Wednesday, 21 March 2012

The Mediterranean Concerto-John McLaughlin

After the revelation of Apocalypse I moved on to Visions and Inner worlds. Both contain artistic coups, great playing, but somehow don’t quite reach that point of fulfilment that Apocalypse does. They are projects full of ideas and sparkle but lacking that roundness and completion that makes them summits and entirely satisfying. Both exhibit a quality from this period shared by other music, a sense of fusing elements that ultimately do not belong together and make something less than the sum of its parts. "Welcome" by Santana. "Sound Chaser" by Yes and Patrick’s  "I" were all brilliant, outstanding but also would have benefitted from slightly less ingredients in the mix.   
I had no idea, that with Michael Tilson-Thomas conducting, John had recorded a concerto. Down the years a number of “classical” pieces have been recorded by those who made their name elsewhere. What makes this concerto special is it sounds like an extension of his natural musical personality rather than something separate and different. As a listener it feels more natural and organic rather than merely an exercise in fulfilling a musical ambition.

Movement 1
The first movement opens in a playful shimmering of strings and guitar responses, immediately John is central to matters stating the lively theme and playing off the orchestra. Most interestingly he is improvising and pleasingly his work sounds connected to  his work with de Lucia and di Meola. This gives the music an inner sense of character. At 3.53 the mood changes and drops down into a romantic Spanish mood. This really is a “Mediterranean concerto” with the first segment reminding me of Monteverdi’s playful madrigals. The up tempo mood returns and as with Apocalypse the relationship between the orchestra and, in this case, Johns guitar work is highly empathetic. At 7.00 the mood is plaintive and John takes the mood right down controls the music and the orchestra returns enveloping him beautifully, this is a device that is repeated throughout. John takes over improvises and then takes the music elsewhere, he is the musical pilot for the orchestra. The music takes many twists and turns before finally returning to the themes from the opening salvo and finish’s in a playful fanfare.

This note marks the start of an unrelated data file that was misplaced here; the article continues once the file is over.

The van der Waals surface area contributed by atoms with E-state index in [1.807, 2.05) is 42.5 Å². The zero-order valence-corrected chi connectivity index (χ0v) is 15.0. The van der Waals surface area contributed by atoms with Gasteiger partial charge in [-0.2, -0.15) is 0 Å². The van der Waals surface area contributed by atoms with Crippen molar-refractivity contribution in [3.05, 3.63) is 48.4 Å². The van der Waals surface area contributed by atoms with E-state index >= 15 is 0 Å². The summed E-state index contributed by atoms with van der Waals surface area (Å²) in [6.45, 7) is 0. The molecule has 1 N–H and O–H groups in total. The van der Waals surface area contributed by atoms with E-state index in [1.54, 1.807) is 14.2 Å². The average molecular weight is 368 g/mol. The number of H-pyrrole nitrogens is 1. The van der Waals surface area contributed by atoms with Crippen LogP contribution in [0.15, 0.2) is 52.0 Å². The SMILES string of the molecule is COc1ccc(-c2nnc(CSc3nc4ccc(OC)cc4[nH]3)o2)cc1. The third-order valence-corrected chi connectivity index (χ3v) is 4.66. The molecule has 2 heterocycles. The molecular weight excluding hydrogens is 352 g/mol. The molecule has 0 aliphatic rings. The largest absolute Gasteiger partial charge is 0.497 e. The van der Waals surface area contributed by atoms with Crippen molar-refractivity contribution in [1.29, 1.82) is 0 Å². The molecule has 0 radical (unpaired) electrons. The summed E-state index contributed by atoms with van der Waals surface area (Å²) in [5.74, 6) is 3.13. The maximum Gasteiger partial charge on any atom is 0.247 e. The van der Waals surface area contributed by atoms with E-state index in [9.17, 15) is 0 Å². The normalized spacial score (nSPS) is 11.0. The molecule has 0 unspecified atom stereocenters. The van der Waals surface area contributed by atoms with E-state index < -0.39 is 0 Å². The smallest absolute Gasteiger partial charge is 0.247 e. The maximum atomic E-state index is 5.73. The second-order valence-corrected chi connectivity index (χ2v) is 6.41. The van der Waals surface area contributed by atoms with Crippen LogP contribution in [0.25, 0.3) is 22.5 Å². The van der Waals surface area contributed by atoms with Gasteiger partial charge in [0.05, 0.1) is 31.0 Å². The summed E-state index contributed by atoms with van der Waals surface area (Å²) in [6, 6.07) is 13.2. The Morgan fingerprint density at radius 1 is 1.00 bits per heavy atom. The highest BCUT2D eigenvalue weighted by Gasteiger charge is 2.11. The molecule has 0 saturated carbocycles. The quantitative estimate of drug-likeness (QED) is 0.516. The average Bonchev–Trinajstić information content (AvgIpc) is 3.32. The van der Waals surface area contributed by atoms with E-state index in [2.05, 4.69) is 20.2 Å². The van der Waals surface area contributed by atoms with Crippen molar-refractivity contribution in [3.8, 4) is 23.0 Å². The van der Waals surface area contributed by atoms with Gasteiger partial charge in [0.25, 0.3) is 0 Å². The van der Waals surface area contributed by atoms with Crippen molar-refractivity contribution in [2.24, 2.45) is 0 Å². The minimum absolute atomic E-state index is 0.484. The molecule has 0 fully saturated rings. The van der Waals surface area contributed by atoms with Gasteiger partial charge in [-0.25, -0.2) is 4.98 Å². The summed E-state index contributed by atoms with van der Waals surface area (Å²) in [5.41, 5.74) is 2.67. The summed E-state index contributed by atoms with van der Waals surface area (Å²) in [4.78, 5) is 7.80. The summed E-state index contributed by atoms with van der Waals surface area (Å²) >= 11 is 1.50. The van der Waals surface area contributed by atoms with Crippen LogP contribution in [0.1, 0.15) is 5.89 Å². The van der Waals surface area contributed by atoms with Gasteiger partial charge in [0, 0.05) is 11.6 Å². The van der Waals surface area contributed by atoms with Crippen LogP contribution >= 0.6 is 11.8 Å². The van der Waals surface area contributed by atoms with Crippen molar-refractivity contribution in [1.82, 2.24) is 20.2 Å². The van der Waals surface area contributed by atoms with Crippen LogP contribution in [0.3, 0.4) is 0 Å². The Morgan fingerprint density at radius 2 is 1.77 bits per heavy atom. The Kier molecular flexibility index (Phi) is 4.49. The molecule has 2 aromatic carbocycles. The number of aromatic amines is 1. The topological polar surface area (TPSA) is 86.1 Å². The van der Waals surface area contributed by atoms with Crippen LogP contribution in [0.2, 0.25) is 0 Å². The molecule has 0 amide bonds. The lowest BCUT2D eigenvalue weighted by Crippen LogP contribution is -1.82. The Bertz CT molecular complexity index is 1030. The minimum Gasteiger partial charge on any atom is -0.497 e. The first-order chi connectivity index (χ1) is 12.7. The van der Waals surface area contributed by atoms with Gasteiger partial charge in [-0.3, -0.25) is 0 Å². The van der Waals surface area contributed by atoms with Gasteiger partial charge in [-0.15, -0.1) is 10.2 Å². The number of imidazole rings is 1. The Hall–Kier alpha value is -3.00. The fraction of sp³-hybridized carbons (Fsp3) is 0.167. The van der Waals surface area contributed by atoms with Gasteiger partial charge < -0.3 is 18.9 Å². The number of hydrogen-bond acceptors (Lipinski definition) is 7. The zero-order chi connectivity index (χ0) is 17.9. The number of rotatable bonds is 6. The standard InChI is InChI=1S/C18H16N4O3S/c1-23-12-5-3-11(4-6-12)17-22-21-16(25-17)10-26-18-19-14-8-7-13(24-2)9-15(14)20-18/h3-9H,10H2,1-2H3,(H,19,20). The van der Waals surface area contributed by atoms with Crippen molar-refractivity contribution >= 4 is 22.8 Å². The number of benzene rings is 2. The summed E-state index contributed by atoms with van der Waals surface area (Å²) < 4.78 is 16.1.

Movement 2

The second movement is a real surprise. It is the tune “David” from Passion, Grace and Fire. Revising music and placing it in a different environment is hardly new but the lyricism of this tune is now given full reign. If the first movement has the joy of the Italian composers it would be appropriate if the David is Michelangelo’s. John’s rippling guitar work makes the most of the beautiful central theme and cross’s backwards and forward between Jazz and Spanish fault lines. At 4.45 the music making is utterly gorgeous as the cello echoes the melody that John plays with such delicacy. The tinkling of vibes offsets John’s continuing lyrical audacity with surges from the orchestra as the passion of the piece grows. As we move into the last 7 minutes Copland springs to mind. Now John is playing a full blown cadenza whose themes are taken up by the orchestra giving the music a relentless Shostakovich like feel and finally it comes down to a recapitulation of the main David tune with a quiet seductive sympathetic string arrangement-glorious music which makes you feel good to be alive!
Movement 3

The third movement opens "Mahavishnu like" with a roll on the drums but quickly resolves into a chase between the various orchestral forces, John scuttling in and out, counterpointing the strings next a change of key and a more stately evocation of the tune, at 4.14 another cadenza, once again setting the mood for the orchestra to corroborate, this time a flute joins the fun. Like the first movement this isn’t a traditional faster outer movement it has its own internal story to tell. In the final moments the two main themes are given full reign and after the briefest moment of calm the brass relentlessly push the piece to a frenzied conclusion.
Over on Side 2 to use the LP parlance are five pieces with Latia Labique. Full of melody, rhapsodic playing from Latia and John standing out and back when the music needs it. All the pieces offer something, but I love Zakir, gentle careful subtle music making, full of both joy and sadness, the joy of beauty witnessed edged with a bitter sweet sadness.

This was a very clever piece of programming and gives the project breadth allowing the single concerto to stand out magnificently.